Speaking at the Conservative Party Conference in Manchester yesterday, panellists discuss how the UK’s public and private sectors can help developing countries and where insurance fits into this

Collaboration is needed to navigate the influx of natural disasters and extreme weather.

This was the message from Dominic Christian, global chairman of reinsurance solutions at Aon during a panel session on day three of the Manchester Conservative Party Conference.

He said: “The role of insurers and brokers has perhaps never been so valuable and yet possibly never been so unharnessed.” This is due to the changing risk landscape and so much of it going uninsured.

The panel mulled over how the government and insurance sector can work together in the developing world. 

It follows the reinsurance broker tracking natural catastrophe insured losses at $20bn – 26% lower than the 18-year average of $27bn.

In July it released its Impact Forecasting report of natural catastrophe events for the first half of 2019, revealing that re/insured losses are down on the long-term average.

Too reactive

But Ben Webster, head of emergencies, surge and technical advice (ESTA) at the British Red Cross added that from his perspective historically, it has been dealt with in a “far too reactive” manner waiting until disaster strikes and then trying to mobilise resources.

The private sector is currently not engaging to bring in expertise to address these kinds of issues. He questioned how this issue could be tackled at scale without it.

The Red Cross is drafting in volunteers to assist with this.

He said his message was: “I don’t think we should focus on products, we need to develop solutions together, that we can practically use on the ground and it will require contextual understanding in the various places that we are working.”

Although in recent years there has been some improvement in engagement, there is still a long way to go.

He cited a report released in September “The Cost of doing Nothing” which highlights the human and financial impact if the industry were to continue dealing with these instances in the current manner. It estimated that the number of people in need of humanitarian assistance as a result of storms, droughts and floods could climb beyond 200 million annually.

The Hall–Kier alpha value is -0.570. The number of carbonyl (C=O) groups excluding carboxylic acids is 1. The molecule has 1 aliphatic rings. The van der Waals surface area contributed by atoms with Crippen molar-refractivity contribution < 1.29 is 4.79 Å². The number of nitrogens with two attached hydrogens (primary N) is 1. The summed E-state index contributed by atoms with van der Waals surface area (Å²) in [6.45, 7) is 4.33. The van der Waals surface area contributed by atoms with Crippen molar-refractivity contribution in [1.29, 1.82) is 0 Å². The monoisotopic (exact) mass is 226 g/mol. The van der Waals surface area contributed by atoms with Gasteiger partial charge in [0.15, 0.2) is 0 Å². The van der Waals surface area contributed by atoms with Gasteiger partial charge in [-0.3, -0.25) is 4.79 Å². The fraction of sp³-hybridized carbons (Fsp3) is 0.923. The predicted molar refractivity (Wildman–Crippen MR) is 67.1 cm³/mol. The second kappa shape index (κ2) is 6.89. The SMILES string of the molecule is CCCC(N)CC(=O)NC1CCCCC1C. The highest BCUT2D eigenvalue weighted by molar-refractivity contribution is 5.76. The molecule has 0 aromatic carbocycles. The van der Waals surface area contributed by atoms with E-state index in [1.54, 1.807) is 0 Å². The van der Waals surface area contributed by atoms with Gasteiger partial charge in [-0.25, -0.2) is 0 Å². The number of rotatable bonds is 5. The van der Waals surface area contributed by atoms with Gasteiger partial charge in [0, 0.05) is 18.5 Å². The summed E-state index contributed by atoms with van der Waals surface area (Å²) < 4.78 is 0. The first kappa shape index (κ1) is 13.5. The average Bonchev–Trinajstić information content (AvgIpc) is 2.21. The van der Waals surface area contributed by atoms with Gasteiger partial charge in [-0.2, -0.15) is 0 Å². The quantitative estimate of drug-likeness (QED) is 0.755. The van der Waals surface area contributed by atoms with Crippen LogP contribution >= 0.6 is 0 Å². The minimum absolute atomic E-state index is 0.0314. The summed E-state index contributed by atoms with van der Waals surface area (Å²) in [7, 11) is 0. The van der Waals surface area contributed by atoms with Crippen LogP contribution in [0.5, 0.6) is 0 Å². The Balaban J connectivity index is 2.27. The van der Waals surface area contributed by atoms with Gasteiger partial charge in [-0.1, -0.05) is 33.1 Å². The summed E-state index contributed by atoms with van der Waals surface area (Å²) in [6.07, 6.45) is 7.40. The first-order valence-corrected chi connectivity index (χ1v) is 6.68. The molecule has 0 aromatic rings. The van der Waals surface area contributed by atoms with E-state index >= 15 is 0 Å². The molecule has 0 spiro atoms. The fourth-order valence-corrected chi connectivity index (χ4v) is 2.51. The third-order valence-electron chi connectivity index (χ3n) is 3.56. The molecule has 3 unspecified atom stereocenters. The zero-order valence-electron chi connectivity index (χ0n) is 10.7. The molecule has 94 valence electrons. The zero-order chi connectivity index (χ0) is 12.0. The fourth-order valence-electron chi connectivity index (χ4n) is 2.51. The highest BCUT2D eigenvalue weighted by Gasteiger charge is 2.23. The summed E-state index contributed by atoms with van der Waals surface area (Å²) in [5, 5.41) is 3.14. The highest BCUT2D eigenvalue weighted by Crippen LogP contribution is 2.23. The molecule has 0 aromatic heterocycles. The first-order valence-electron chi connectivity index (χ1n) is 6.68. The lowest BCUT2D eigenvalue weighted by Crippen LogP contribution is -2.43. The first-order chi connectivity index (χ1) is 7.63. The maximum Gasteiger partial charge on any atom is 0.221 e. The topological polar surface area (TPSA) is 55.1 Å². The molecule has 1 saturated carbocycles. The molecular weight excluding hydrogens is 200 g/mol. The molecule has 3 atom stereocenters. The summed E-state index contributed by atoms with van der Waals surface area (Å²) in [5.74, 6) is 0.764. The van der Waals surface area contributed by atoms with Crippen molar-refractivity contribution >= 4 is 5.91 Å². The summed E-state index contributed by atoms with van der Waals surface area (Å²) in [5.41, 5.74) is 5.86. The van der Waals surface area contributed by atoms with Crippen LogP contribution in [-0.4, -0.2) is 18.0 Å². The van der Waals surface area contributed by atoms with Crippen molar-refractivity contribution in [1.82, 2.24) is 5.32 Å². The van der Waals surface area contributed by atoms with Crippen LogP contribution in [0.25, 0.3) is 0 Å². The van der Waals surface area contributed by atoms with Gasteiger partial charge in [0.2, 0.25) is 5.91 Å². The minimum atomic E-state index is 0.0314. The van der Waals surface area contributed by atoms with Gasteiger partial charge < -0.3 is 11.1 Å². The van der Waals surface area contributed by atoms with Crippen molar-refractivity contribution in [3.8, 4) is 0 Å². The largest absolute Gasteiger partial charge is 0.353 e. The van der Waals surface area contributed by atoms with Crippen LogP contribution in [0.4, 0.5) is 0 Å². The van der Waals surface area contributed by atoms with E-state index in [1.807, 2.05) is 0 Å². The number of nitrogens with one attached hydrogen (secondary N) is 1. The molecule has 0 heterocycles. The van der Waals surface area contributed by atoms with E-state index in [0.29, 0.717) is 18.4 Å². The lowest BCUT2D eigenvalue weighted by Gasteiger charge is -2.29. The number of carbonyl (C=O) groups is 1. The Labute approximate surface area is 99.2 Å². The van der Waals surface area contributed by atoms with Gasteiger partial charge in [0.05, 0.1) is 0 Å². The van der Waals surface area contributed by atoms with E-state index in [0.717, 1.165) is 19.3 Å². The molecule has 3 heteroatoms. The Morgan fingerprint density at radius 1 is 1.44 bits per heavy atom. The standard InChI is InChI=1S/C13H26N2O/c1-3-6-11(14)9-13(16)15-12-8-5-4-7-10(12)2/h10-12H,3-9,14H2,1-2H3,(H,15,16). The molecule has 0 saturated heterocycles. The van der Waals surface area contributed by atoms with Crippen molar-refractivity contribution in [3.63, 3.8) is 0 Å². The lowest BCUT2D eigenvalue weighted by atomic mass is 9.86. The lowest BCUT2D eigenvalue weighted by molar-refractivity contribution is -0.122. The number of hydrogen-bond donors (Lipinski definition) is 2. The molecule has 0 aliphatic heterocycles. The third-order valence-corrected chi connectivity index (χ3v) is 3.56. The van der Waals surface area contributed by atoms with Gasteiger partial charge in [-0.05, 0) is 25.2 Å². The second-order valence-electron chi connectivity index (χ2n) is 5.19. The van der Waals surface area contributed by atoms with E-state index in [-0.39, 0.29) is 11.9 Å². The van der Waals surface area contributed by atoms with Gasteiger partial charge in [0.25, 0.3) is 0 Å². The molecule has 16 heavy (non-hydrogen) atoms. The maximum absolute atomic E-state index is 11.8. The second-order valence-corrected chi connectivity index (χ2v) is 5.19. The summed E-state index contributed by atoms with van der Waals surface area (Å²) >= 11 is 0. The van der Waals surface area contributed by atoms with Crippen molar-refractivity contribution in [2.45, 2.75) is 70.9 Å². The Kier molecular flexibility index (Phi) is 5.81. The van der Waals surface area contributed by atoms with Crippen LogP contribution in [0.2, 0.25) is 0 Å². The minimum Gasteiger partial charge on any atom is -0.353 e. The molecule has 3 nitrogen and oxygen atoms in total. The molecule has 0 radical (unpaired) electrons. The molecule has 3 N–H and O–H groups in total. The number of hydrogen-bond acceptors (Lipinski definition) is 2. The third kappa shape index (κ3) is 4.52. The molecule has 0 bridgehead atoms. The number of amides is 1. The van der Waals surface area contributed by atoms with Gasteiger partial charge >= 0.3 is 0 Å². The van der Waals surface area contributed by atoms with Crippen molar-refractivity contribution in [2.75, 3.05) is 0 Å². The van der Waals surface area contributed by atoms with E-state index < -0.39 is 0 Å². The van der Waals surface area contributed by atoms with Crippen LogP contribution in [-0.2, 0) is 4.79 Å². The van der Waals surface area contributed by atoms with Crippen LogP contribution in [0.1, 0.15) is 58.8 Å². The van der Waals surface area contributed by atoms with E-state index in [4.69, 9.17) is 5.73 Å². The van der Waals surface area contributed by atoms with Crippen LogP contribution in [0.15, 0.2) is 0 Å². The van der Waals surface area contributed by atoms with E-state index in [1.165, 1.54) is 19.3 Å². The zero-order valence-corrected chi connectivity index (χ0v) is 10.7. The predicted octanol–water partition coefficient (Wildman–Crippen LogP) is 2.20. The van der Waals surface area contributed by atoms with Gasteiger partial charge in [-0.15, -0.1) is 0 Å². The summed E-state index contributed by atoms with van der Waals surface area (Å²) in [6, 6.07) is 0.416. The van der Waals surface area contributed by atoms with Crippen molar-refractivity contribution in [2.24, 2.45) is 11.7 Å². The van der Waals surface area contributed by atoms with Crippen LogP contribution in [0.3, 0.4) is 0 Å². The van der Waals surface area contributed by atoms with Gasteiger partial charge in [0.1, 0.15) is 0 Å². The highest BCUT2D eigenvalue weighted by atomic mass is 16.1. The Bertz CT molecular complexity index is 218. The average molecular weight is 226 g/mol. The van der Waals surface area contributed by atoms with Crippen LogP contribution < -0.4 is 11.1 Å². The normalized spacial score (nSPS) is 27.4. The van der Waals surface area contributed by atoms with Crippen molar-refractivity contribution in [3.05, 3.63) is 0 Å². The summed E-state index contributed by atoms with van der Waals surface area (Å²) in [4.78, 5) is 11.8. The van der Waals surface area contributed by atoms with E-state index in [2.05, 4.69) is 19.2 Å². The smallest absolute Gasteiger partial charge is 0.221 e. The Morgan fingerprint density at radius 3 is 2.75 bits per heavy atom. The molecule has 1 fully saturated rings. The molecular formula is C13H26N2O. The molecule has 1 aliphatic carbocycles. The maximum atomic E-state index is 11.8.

One example of recent flooding is Whaley Bridge, significant rainfall caused the dam to partially give way resulting in flooding.

First-hand experience

Theo Clarke, chief executive at coalition for global prosperity spoke from experience after having been evacuated from Hurricane Dean in Belize during 2007. It saw the roads closed for days, food shortages and the border to Mexico completely destroyed. Clarke said that it caused £1.6bn worth of damage and impacted 10 countries including Jamaica and Guatemala.

“What was really interesting on agriculture – for two years after they were not able to grow any bananas, I saw first-hand the devastation,” she added.

Clarke said it is difficult to comprehend the scale of what needs to be dealt with and that climate change is “very real and dangerous fact”.

“We have all seen extreme weather in the UK, really hot summers, more snow in the winter, we are starting to see the impact but that is nothing in comparison to other parts of the world. I was really happy to see that when Penny Mordaunt [May-July 2019] became secretary of state we started to leverage more partnerships particularly between the private sector and international development.

“If we are going to tackle these major issues, we must first of all make sure we are there for countries that have been devastated by these events but also prepare them to be more resilient. We have got to leverage government finance and the private sector to work hand in hand with civil society,” she said.

Extreme weather

Clarke cited Lloyd’s of London as an example of a “good partnership,” it worked with UK Department for International Development (DfID) last year. Lloyd’s worked with DfID to set up the centre for Global Disaster Protection. Last year Lloyd’s hosted the innovation lab looking at how to develop new financial instruments and what are the incentives for resilience with risk transfer.

DfID has also partnered with the Met office to predict weather patterns. “I think there is a lot more that we can do, we have much better systems in place” she said but that we should be proud that the British aid budget is helping.

This is because of those affected often do not have insurance in place as often they cannot afford it.

Risk management gap 

But Ian Branagan, SVP and Group Chief Risk Officer, RenaissanceRe stressed: “We don’t have a protection gap; we have a risk management gap.”

“Underpinning the problem is the demand part of the equation, does it have the ability to quantify it and therefore understand the cost benefits [of insurance], underpinning that is risk insight,” he said.

He suggested that the way forward would be to steer conversations towards risk insight – something that is beginning to happen within cyber insurance currently.

Ben Roback, political consultant at Cicero Group and ConservativeHome chair concluded  that two things stood out in the panel – opportunity and collaboration. 

“The Insurance Development Forum estimates that 1% insurance penetration can reduce disaster recovery burdening tax payers by 22%,” he added.